Encryption, as a means of safeguarding data assets, has been growing in popularity over the last 15 years as organisations recognise the importance of a cyber-security strategy that protects sensitive data at the source of the asset.
Traditionally organisations have relied on securing their data assets within their enterprise infrastructures using perimeter information security controls and physical security controls to prevent access to Information Technology (IT) systems.
As cyber-attacks increase in sophistication, and the use of social engineering as a means of accessing enterprise IT systems increases, organisations are adopting application and data security controls, to augment traditional infrastructure security controls.
Encryption is at the very core of this multi-layered data protection approach and an encryption strategy that includes sensitive data regardless of where that data resides, is increasingly leading the cyber-security strategy for organisations.
The Ponemon Institute 2021 Global Encryption Trends Study (GETS) reports an exponential increase, year on year, in organisations adopting and implementing a defined encryption strategy. Since collecting and reporting data in 2006 Ponemon have seen a 35% increase in the strategic adoption of encryption as a viable data security control.
There are a couple of drivers responsible for this consistent increase in the adoption of encryption as a viable protection mechanism against cyber-attacks. None more so than the adoption of cloud, and the various cloud options such as storage, platforms, virtual systems and even software as a service applications. All these IT components provide a cost effective and flexible means of running IT systems and applications for organisations who are consistently challenged with reducing IT costs but also leveraging the advantages that digital innovation can bring to their business.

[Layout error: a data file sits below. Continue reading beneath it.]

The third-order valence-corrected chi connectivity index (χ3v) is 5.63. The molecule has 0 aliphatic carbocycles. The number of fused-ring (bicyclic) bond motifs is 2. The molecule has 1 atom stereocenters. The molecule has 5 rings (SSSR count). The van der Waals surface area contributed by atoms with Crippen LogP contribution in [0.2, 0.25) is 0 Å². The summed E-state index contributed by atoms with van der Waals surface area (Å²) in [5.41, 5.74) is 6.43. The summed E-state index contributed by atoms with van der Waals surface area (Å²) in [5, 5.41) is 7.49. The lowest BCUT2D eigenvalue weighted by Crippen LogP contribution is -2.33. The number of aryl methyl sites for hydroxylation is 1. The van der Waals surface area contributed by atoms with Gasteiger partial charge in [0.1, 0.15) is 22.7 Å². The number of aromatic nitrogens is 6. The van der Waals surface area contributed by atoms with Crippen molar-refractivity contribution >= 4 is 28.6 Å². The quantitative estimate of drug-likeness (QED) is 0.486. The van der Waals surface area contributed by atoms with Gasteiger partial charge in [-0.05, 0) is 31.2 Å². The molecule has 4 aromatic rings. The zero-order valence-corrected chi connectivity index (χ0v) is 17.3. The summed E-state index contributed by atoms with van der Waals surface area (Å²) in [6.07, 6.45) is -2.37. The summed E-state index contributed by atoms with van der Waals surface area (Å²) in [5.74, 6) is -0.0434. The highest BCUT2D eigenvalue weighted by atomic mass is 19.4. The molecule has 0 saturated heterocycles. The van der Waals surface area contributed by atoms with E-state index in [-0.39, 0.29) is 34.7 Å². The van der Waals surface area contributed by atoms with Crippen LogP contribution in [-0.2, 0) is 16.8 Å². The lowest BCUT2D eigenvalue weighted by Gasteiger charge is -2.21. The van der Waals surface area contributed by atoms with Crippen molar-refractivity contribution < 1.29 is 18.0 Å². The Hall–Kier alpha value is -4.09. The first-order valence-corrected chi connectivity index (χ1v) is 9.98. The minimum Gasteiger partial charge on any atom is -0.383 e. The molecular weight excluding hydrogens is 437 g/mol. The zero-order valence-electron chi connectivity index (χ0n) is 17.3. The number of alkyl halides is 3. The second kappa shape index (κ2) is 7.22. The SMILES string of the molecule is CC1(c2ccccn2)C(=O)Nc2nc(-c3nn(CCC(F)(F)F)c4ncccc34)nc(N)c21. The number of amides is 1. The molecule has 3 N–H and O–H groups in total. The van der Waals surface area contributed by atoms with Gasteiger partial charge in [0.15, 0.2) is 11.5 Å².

Traditional Enterprise Architecture
Traditional enterprise IT architectures are based on highly secure access-controlled data centres at their core. These centres are being replaced by hybrid multi-cloud architectures where data is distributed across physical storage arrays, physical datacentres and in a number of cases even across multiple geographic locations. Traditional perimeter security and system security controls alone cannot control data access and prevent data breaches.
Regulation and Compliance
Compliance mandates related to data privacy and regulation defining the requirement to disclose data breaches has raised the impact of a data loss considerably for companies that store and process sensitive data. Fines for GDPR violations, the General Data Protection Regulation that protects the right to data privacy for EU citizens, can reach US$24M or 4% of a companies’ annual turnover. More than US$300M in GDPR fines has been issued in the EU to date with many other jurisdictions implementing similar regulations and fines to companies who breach data privacy regulations.
“The GETS report cited ’employee mistakes’ as the most salient threat.”— Martin Schlatter
Barriers to adoption of an Encryption strategy
Unsurprisingly, one of the biggest barriers to adoption of encryption as a strategy is the ability for organisations to define what their sensitive data is and discover exactly where it resides. With the adoption of cloud resources and distributed IT architectures, organisations are finding it increasingly difficult to define exactly where data is stored and how that data moves across the organisation. According to the GETS findings, support for cloud deployments is one of the top 5 “must- have” features for an encryption solution.
Despite the dramatic increase in cyber-attacks respondents to the GETS report cited “employee mistakes” as the most salient threat to sensitive or confidential data, ahead of “process malfunctions” and “hackers”. Humans by nature are error-prone and despite algorithm driven systems, individual employees still access and process large volumes of data on a daily basis. Through an encryption strategy that incorporates encryption technology into business process, organisations have potential safeguards in place that ensure data isn’t shared or distributed to unintended recipients.
These trends are useful to understand when approaching security, look me up to get any further advice – Martin.